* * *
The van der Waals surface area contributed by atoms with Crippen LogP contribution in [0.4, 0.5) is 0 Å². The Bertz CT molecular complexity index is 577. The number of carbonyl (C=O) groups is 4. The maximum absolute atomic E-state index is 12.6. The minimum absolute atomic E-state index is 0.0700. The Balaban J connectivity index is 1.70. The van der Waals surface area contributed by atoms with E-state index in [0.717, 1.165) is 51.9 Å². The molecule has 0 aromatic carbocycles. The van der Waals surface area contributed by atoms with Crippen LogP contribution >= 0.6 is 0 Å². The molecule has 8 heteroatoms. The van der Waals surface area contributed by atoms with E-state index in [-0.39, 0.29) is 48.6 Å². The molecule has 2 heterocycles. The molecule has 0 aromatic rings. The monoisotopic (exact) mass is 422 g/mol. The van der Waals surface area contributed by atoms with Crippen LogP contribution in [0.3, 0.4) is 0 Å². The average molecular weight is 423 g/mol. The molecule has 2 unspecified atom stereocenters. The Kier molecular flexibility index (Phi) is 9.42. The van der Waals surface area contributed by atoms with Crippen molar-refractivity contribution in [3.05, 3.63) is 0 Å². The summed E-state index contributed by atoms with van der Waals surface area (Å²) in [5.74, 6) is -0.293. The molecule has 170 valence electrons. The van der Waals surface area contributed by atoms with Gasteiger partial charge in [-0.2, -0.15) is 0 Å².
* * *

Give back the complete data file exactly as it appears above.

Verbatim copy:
The van der Waals surface area contributed by atoms with Crippen LogP contribution in [0.4, 0.5) is 0 Å². The Bertz CT molecular complexity index is 577. The number of carbonyl (C=O) groups is 4. The maximum absolute atomic E-state index is 12.6. The minimum absolute atomic E-state index is 0.0700. The Balaban J connectivity index is 1.70. The van der Waals surface area contributed by atoms with E-state index in [0.717, 1.165) is 51.9 Å². The molecule has 0 aromatic carbocycles. The van der Waals surface area contributed by atoms with Crippen LogP contribution >= 0.6 is 0 Å². The molecule has 8 heteroatoms. The van der Waals surface area contributed by atoms with E-state index in [-0.39, 0.29) is 48.6 Å². The molecule has 2 heterocycles. The molecule has 0 aromatic rings. The monoisotopic (exact) mass is 422 g/mol. The van der Waals surface area contributed by atoms with Crippen LogP contribution in [0.3, 0.4) is 0 Å². The average molecular weight is 423 g/mol. The molecule has 2 unspecified atom stereocenters. The Kier molecular flexibility index (Phi) is 9.42. The van der Waals surface area contributed by atoms with Crippen molar-refractivity contribution in [3.05, 3.63) is 0 Å². The summed E-state index contributed by atoms with van der Waals surface area (Å²) in [5.74, 6) is -0.293. The molecule has 170 valence electrons. The van der Waals surface area contributed by atoms with Gasteiger partial charge in [-0.2, -0.15) is 0 Å².